SOLAR:
• FirstEnergy Corp. seeks approval from West Virginia regulators to build five utility-scale solar generation projects throughout the state. (Charleston Gazette-Mail)
• A county zoning board turns down two proposals for solar projects in southern Virginia over concerns about views and land use. (Martinsville Bulletin)

ELECTRIC VEHICLES:
• Texas will use $408 million in federal infrastructure funding to install charging stations around the state. (Dallas Morning News)
• Tennessee prepares for the shift to electric vehicles with Ford and Volkswagen factories on either side of the state and a $2.4 billion transportation budget for fiscal year 2021-2022. (Chattanooga Times Free Press)
• Florida lawmakers propose requiring state regulators to develop rules for deploying electric-vehicle charging stations that result in affordable electric rates for investor-owned electric utilities. (Tampa Bay Business Journal)
• Four of eleven members have been named to a Tennessee board to oversee an industrial “megasite” where Ford will build a $5.6 billion electric vehicle and battery factory. (Commercial Appeal)

GRID:
• Texas Gov. Greg Abbott promises “the lights will stay on” over the coming winter because of reforms implemented after a near-collapse of the state power grid during February’s winter storm — but experts, including the CEO of the state’s largest power generator, aren’t so sure. (KXAN, Texas Tribune)
• Appalachian Power plans to build a new 15-mile, 69kv transmission line in West Virginia. (WV Metro News)

RENEWABLES: A new report of renewable energy growth since 2011 finds that North Carolina ranks third nationally in solar power, 10th in energy efficiency, 17th in electric vehicle sales, 20th in battery storage of renewable energy and 26th in wind power. (Charlotte Observer)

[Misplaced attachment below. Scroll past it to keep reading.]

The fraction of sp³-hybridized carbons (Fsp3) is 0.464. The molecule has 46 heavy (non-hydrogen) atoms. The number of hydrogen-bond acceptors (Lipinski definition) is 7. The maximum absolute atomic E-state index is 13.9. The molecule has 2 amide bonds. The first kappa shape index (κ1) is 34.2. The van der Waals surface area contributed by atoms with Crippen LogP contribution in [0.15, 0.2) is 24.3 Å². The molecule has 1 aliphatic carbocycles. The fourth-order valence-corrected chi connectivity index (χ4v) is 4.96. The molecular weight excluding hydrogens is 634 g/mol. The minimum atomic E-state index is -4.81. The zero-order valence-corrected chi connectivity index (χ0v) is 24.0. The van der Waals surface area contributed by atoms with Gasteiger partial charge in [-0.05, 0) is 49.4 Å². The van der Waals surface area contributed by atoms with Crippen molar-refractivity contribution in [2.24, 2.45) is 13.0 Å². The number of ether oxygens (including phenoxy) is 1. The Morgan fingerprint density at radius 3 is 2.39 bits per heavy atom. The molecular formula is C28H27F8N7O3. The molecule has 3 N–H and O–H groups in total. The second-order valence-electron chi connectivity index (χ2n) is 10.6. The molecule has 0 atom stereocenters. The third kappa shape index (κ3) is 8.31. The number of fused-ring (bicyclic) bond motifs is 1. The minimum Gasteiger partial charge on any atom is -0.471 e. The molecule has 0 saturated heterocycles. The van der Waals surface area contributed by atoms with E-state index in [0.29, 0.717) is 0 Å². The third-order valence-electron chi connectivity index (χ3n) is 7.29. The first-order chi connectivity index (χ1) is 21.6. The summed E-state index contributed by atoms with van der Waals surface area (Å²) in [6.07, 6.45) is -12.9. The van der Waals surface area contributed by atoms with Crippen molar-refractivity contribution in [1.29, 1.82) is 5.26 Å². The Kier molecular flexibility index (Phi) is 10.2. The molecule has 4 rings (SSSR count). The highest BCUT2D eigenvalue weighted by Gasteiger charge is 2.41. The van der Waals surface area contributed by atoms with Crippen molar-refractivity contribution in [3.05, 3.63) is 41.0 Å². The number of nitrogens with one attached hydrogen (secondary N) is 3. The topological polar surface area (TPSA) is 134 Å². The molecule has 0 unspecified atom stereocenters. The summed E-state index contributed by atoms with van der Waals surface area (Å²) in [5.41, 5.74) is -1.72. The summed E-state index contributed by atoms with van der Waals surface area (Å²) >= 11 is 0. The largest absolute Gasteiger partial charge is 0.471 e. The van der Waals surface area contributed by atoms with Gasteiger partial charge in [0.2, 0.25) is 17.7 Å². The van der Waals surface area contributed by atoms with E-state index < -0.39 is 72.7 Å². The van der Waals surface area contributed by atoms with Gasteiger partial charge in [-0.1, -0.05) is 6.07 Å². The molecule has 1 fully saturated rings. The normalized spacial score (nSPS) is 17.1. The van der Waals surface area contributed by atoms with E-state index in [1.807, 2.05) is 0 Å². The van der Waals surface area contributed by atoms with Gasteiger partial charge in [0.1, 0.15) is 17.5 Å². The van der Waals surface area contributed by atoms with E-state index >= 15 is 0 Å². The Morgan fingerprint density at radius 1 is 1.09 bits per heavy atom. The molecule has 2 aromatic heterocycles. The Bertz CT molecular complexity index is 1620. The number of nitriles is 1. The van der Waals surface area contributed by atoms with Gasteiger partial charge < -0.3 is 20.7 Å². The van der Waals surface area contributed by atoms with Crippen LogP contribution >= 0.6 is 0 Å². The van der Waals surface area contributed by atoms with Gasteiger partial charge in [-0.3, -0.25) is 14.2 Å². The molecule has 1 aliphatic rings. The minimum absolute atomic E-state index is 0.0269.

COAL: West Virginia environmental groups worry that language in federal legislation will restrict states’ ability to restore streams damaged by acid mine drainage even with $11.3 billion for abandoned mine cleanup. (Charleston Gazette-Mail)

OIL & GAS:
• Texas utilities largely deal with paying exorbitant natural gas prices incurred during February’s winter storm and price spike by passing the cost to ratepayers. (San Antonio Report)
• A CEO discusses plans for a renewable gasoline plant on a 53-acre industrial park property in Texas that should be complete by 2023. (Beaumont Enterprise)
• Oil’s recent higher prices aren’t likely to restart Arkansas’ fracking industry as Entergy drops plans to build a gas-fired power plant in lieu of a new emphasis on wind and solar. (Arkansas Business)

EMISSIONS: A data reporting project identifies two hotspots with higher cancer risk levels in industrial parts of Memphis, Tennessee, that edge up to largely Black residential communities. (ProPublica, Commercial Appeal)

CLIMATE: Virginia officials urge the creation of a state flood board to regulate and fund state projects. (Virginia Mercury)

UTILITIES: Dominion Energy urges customers who have fallen more than 60 days behind on bills to get on a payment plan as Virginia’s moratorium on disconnections expires. (WAVY)

COMMENTARY: A North Carolina editorial board tempers enthusiasm about a possible Toyota battery plant by recalling when a planned Toyota-Mazda electric car plant seemed like a lock in 2017 but then went to Alabama instead. (Greensboro News & Record)

Questions or comments about this article? Contact us at editor@energynews.us.

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Mason Adams

Mason has worked as a journalist since 2001, covering Appalachian communities and the issues that affect them. He compiles the Southeast Energy News digest. Mason previously worked as a wildlife biologist before moving into journalism by freelancing at Coast Weekly in Monterey, California, before taking an internship in 2001 at High Country News. He wrote for the Enterprise Mountaineer in western North Carolina and the Roanoke Times in western Virginia before going freelance in 2012. His work has appeared in Southerly, Daily Yonder, Mother Jones, Huffington Post, WVPB’s Inside Appalachia and elsewhere. Mason was born and raised in Clifton Forge, Virginia, and now lives with his family and a small herd of goats in Floyd County, Virginia.